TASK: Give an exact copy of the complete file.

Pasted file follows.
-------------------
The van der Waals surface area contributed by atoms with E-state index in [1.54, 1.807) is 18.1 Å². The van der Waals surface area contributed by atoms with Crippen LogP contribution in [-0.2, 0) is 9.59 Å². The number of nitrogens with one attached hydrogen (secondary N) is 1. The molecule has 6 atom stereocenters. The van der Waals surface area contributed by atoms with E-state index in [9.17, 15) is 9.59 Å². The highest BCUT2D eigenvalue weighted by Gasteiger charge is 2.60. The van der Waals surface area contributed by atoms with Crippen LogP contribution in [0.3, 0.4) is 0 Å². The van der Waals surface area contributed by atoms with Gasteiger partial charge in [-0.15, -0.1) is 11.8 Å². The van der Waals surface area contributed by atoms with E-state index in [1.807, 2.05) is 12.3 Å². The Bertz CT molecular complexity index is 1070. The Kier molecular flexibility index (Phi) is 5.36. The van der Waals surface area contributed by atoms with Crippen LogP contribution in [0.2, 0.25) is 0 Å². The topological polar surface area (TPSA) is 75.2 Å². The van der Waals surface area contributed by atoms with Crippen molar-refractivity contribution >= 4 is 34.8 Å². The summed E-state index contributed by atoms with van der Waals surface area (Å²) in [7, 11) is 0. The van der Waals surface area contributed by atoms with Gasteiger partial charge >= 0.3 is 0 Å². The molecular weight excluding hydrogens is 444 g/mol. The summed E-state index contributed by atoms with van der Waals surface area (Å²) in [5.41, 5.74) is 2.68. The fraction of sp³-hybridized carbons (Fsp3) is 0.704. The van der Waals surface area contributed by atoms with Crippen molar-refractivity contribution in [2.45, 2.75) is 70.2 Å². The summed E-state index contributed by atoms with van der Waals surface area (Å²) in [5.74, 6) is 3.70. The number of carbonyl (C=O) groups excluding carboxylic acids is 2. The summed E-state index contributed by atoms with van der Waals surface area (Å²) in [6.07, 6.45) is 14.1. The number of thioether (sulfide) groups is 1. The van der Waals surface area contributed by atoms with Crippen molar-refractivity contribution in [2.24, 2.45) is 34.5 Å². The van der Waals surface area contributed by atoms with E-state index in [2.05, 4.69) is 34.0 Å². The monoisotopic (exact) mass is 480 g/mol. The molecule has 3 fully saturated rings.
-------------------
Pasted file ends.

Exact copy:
The van der Waals surface area contributed by atoms with E-state index in [1.54, 1.807) is 18.1 Å². The van der Waals surface area contributed by atoms with Crippen LogP contribution in [-0.2, 0) is 9.59 Å². The number of nitrogens with one attached hydrogen (secondary N) is 1. The molecule has 6 atom stereocenters. The van der Waals surface area contributed by atoms with E-state index in [9.17, 15) is 9.59 Å². The highest BCUT2D eigenvalue weighted by Gasteiger charge is 2.60. The van der Waals surface area contributed by atoms with Crippen LogP contribution in [0.3, 0.4) is 0 Å². The van der Waals surface area contributed by atoms with Gasteiger partial charge in [-0.15, -0.1) is 11.8 Å². The van der Waals surface area contributed by atoms with E-state index in [1.807, 2.05) is 12.3 Å². The Bertz CT molecular complexity index is 1070. The Kier molecular flexibility index (Phi) is 5.36. The van der Waals surface area contributed by atoms with Crippen LogP contribution in [0.2, 0.25) is 0 Å². The topological polar surface area (TPSA) is 75.2 Å². The van der Waals surface area contributed by atoms with Crippen molar-refractivity contribution >= 4 is 34.8 Å². The summed E-state index contributed by atoms with van der Waals surface area (Å²) in [7, 11) is 0. The van der Waals surface area contributed by atoms with Gasteiger partial charge >= 0.3 is 0 Å². The molecular weight excluding hydrogens is 444 g/mol. The summed E-state index contributed by atoms with van der Waals surface area (Å²) in [5.41, 5.74) is 2.68. The fraction of sp³-hybridized carbons (Fsp3) is 0.704. The van der Waals surface area contributed by atoms with Crippen molar-refractivity contribution in [2.45, 2.75) is 70.2 Å². The summed E-state index contributed by atoms with van der Waals surface area (Å²) in [5.74, 6) is 3.70. The number of carbonyl (C=O) groups excluding carboxylic acids is 2. The summed E-state index contributed by atoms with van der Waals surface area (Å²) in [6.07, 6.45) is 14.1. The number of thioether (sulfide) groups is 1. The van der Waals surface area contributed by atoms with Crippen molar-refractivity contribution in [2.24, 2.45) is 34.5 Å². The van der Waals surface area contributed by atoms with E-state index in [2.05, 4.69) is 34.0 Å². The monoisotopic (exact) mass is 480 g/mol. The molecule has 3 fully saturated rings.